Of all the unusual ways to choose a major in college, Kara Keuthan Beatty’s was more profound than most.
During the summer after her freshman year, Beatty was driving her car when she was hit broadside by a truck running a red light. Four days in a coma were followed by inpatient rehabilitation and eventually, outpatient rehab.
During the hospital stay, her doctor came in every day to engage her in conversation. “He’d ask if he could sit down and how my day was going, trying to get to know me as a person and not just a diagnosis,” Beatty recalls. “He listened to me and that was very powerful. I decided, ‘Hey, I want to do that.’”
When she told her mother she intended to become a doctor, tests showed that she was reading at a fourth-grade level and had post-traumatic amnesia, meaning her short term memory wasn’t being retained. But her mother encouraged her to pursue her dream and in medical school, she fell in love with psychiatry. “I knew I wanted to work with individuals with traumatic brain injuries [TBI],” she says.
Two trips to Richmond were all it took to decide that she wanted to do her residency at VCU and she could see herself living in Richmond. After briefly considering moving for a fellowship, she instead took one at a local private practice. “Although I’d always called Texas home, I grew deep roots here,” Beatty explains. “This feels like home.”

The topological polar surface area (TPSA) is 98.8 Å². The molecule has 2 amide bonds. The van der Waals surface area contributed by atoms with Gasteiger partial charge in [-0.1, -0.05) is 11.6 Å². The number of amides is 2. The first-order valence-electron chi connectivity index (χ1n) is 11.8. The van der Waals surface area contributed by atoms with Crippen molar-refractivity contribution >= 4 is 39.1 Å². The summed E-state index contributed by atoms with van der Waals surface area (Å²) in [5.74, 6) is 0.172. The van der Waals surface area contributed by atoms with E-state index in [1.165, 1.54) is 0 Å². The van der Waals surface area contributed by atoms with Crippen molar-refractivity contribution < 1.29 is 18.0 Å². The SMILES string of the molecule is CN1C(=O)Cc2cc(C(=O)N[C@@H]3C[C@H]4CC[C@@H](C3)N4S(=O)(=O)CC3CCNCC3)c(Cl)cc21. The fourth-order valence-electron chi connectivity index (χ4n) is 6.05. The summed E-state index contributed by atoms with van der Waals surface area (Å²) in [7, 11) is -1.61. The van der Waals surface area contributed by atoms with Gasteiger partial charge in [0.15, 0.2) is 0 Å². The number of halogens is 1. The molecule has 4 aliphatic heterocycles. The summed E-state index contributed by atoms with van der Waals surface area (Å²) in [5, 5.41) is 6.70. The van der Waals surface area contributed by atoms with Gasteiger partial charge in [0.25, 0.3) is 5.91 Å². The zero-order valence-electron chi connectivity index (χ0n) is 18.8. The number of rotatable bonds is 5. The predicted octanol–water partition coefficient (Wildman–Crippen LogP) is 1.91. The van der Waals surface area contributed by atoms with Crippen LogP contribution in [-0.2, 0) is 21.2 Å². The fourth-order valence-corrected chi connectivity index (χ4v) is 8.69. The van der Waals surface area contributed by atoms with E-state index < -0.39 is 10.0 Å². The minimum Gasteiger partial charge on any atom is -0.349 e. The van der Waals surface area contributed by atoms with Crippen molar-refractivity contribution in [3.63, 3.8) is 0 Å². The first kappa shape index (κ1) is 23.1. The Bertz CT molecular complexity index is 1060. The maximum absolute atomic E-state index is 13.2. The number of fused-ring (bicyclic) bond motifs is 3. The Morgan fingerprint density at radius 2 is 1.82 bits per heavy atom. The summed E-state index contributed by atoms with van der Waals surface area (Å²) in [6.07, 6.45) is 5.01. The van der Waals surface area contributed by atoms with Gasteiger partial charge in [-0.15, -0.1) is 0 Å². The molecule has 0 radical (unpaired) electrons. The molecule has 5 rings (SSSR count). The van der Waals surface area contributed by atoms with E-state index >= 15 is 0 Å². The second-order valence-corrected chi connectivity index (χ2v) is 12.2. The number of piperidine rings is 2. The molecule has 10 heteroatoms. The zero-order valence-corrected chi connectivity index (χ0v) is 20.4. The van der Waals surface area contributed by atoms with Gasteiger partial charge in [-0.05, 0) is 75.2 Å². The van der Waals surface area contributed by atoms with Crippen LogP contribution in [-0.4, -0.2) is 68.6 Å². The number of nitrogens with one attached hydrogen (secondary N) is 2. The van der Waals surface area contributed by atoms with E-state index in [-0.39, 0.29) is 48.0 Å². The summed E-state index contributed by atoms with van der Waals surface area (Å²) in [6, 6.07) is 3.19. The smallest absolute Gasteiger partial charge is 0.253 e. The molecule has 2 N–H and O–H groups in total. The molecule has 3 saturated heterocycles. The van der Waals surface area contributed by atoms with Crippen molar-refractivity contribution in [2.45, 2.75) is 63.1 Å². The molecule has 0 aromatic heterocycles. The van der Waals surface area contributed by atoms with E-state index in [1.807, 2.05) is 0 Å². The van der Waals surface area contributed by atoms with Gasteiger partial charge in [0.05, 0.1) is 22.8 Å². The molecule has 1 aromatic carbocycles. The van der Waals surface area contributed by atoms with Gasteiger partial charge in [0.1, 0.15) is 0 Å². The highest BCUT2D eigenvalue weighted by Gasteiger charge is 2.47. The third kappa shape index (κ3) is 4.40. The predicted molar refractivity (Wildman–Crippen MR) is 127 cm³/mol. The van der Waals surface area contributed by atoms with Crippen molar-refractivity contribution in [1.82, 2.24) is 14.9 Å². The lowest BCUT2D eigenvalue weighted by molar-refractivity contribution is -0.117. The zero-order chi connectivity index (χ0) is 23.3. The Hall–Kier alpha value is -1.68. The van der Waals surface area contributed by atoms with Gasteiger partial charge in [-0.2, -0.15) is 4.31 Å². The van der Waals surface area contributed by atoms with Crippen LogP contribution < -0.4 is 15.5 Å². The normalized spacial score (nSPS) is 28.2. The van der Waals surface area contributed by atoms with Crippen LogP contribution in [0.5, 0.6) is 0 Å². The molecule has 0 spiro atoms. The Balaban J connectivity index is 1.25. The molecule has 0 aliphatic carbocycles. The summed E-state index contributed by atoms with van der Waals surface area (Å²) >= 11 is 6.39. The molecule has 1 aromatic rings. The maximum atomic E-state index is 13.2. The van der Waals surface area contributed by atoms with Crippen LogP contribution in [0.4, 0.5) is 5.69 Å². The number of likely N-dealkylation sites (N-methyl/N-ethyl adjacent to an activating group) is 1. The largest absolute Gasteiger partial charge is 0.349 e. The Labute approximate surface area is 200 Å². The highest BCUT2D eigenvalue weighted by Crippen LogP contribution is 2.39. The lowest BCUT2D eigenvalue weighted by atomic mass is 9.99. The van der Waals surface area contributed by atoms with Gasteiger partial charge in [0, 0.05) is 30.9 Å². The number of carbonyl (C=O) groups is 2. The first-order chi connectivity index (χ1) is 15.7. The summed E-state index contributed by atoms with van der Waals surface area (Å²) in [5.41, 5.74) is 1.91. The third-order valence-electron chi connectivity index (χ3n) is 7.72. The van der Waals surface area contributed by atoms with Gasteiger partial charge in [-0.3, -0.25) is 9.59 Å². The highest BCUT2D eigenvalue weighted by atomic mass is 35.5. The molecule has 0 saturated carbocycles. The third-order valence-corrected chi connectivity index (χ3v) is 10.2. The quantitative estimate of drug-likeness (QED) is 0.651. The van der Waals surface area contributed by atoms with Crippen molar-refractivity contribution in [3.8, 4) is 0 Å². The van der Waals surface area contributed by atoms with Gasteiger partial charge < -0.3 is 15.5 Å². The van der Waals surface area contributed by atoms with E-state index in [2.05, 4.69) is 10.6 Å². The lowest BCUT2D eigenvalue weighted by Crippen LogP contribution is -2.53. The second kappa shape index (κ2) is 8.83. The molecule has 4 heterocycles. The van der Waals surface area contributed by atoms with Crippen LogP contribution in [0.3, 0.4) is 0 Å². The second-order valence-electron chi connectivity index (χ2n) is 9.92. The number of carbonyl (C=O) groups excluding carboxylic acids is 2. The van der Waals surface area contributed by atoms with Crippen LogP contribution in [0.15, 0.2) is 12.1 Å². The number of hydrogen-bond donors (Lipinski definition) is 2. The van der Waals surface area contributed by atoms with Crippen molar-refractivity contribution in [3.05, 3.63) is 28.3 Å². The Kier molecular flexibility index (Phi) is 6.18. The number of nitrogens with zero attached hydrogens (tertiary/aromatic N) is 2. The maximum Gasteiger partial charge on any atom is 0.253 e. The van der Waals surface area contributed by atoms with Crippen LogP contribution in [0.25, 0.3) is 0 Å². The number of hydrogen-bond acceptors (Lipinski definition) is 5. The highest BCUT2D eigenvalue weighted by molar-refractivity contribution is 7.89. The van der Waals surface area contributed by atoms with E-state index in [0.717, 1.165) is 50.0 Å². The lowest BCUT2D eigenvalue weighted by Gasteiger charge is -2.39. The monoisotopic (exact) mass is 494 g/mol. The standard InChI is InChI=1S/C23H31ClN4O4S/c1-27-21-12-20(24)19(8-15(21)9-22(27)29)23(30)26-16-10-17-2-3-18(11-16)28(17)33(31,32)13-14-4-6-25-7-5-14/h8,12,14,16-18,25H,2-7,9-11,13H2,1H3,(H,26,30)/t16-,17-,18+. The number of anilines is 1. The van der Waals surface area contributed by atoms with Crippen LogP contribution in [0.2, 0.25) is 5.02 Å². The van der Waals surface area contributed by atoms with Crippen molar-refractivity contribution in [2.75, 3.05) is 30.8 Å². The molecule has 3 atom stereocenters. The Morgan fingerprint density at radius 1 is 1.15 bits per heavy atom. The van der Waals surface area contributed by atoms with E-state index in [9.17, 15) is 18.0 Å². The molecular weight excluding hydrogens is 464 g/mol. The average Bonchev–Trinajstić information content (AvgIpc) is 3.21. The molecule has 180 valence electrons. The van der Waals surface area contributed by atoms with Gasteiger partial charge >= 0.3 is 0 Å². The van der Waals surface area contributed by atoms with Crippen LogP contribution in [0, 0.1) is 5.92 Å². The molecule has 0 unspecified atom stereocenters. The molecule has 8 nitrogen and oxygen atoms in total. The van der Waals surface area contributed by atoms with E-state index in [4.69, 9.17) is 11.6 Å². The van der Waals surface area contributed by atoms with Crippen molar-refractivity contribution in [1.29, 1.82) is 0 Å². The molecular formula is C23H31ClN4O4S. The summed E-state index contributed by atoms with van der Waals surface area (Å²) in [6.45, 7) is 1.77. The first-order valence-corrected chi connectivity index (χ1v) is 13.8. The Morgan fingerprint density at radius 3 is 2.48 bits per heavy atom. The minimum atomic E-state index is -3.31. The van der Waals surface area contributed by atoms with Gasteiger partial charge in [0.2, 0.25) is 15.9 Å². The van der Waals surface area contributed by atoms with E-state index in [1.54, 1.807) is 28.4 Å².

She launched her own practice, Resilience Health, in July 2018 in Midlothian, seeing general psychiatry patients as well as those who’d had TBI, strokes and neurodegenerative diseases like multiple sclerosis. “I tell people I focus on neuropsychiatry to address the depression, anxiety and grieving we feel when we lose an ability, or our sense of self,” which she understands from firsthand experience.
The past year has helped Beatty discover who she is on her journey to self-authentication. As a single mom, she feels her most important job is being a role model for her two young daughters. Next up, she’s working toward opening her space to other solo female practitioners so that they can collaborate as a team, an idea she’s long been formulating.
Beatty knows well that persistence overcomes obstacles: “Having a direction gives you hope.”